IPPR: Ruth Patrick’s agenda for welfare reform

In a recent article, ‘Welfare Futures’ (IPPR Progressive Review, vol. 25, no. 3, Winter 2018, pp. 320-29), Ruth Patrick, begins with diagnosis:

The UK’s social security system is in a poor state of repair. The ongoing debacle over Universal Credit’s delayed rollout and the fallout from successive cuts to the social security safety net have left us with a benefits system that is failing to protect people from poverty. Instead, especially for those adversely affected by extended and intensified welfare conditionality and punitive sanctions, interactions with the benefits system can sometimes extend and entrench hardship – what has been described as ‘destitution by design’. (p. 321)

She quotes Chris Goulden: ‘There is a pressing need here to be bold and courageous in thinking through how we might build a social security system that is once again fit for purpose’ (Chris Goulden (2018) ‘Sanctions are going too far and causing destitution’, Joseph Rowntree Foundation, ). Patrick characterises the situation as ‘social insecurity, which makes future planning almost impossible, and all too often has a deleterious impact on mental health’ (p. 322: Ruth Patrick’s italics): a verdict that she backs up with detail and evidence. She asks for ‘welfare reform’ that would ‘rebuild social security to make it fit for the Britain of today’ (p. 323). An agenda follows:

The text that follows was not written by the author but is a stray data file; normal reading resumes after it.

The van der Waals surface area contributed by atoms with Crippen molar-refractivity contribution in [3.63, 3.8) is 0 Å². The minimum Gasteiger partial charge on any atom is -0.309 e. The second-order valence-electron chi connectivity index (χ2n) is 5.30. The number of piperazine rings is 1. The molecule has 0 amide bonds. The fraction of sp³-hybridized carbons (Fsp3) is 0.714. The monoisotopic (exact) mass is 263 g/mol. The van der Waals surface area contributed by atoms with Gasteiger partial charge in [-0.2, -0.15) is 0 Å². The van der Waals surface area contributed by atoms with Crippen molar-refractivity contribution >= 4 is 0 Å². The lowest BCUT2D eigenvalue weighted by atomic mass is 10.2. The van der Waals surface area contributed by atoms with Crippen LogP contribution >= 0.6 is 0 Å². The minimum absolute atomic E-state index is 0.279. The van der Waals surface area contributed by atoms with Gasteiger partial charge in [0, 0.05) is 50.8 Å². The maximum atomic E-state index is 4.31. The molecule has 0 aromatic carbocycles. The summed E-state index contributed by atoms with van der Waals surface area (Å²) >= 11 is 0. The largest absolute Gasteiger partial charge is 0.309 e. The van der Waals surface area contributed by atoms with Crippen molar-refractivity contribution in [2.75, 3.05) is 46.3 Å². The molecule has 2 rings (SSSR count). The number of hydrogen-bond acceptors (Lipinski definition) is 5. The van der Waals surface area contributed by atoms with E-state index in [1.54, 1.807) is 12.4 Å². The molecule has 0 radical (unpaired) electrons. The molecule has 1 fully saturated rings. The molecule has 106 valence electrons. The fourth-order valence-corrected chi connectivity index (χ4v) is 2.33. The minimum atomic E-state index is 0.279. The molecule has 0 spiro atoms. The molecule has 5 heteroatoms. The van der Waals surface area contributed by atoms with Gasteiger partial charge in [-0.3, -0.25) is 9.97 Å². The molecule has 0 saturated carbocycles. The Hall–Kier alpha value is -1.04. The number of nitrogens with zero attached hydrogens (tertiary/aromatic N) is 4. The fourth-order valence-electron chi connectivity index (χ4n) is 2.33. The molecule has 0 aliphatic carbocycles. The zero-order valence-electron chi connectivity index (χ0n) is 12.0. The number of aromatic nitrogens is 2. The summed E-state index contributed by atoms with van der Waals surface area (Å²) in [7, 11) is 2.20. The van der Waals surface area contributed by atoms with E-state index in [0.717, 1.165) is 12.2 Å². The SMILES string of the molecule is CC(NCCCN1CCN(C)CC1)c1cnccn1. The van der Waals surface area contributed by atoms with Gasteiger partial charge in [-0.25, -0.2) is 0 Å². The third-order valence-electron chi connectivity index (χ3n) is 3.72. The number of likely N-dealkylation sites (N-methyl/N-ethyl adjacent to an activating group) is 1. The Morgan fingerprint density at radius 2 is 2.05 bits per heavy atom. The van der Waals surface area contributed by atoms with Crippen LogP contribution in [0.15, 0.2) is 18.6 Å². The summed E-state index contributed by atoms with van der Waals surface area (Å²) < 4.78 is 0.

• ‘First, there is a pressing need to return to first principles and rethink the purpose and beneficiaries of “welfare”. …
  • Second, in formulating social security policy … we need … a sustained listening and engagement with people with direct experiences of poverty. …
  • Third, … it is vital to embed principles of dignity and respect within a reimagined social security system. …
  • Linked to this, policymakers need to focus corrective attention on how to stigma-proof the social security system … Doing this will not be easy, but it perhaps calls for a reconsideration of the value in universal forms of social security support …
  • Fifth, and finally, it is time to reconsider the role of welfare conditionality in our social security system, and to explore whether there is a need to roll back from some of the most intensive and punitive forms of conditionality …’ (pp. 323-26)

Ruth Patrick concludes:

We can all play a role in reimagining welfare by having conversations about what a different ‘welfare future’ might look like, talking through the constitutive elements required to build a social security system fit for the challenges of contemporary Britain. … Delivering on all this would require a truly radical programme of welfare reform. But only with such bold reform, can we reclaim social security’s original purpose and properly fix our broken social security system. (p.329)

Ruth Patrick has offered us a well-evidenced diagnosis and an important agenda. A Citizen’s Basic Income would contribute significantly to fulfilling the agenda that she outlines. The Citizen’s Basic Income Trust will be pleased to play its part in the conversation required.

 

 

 

 

Footnotes

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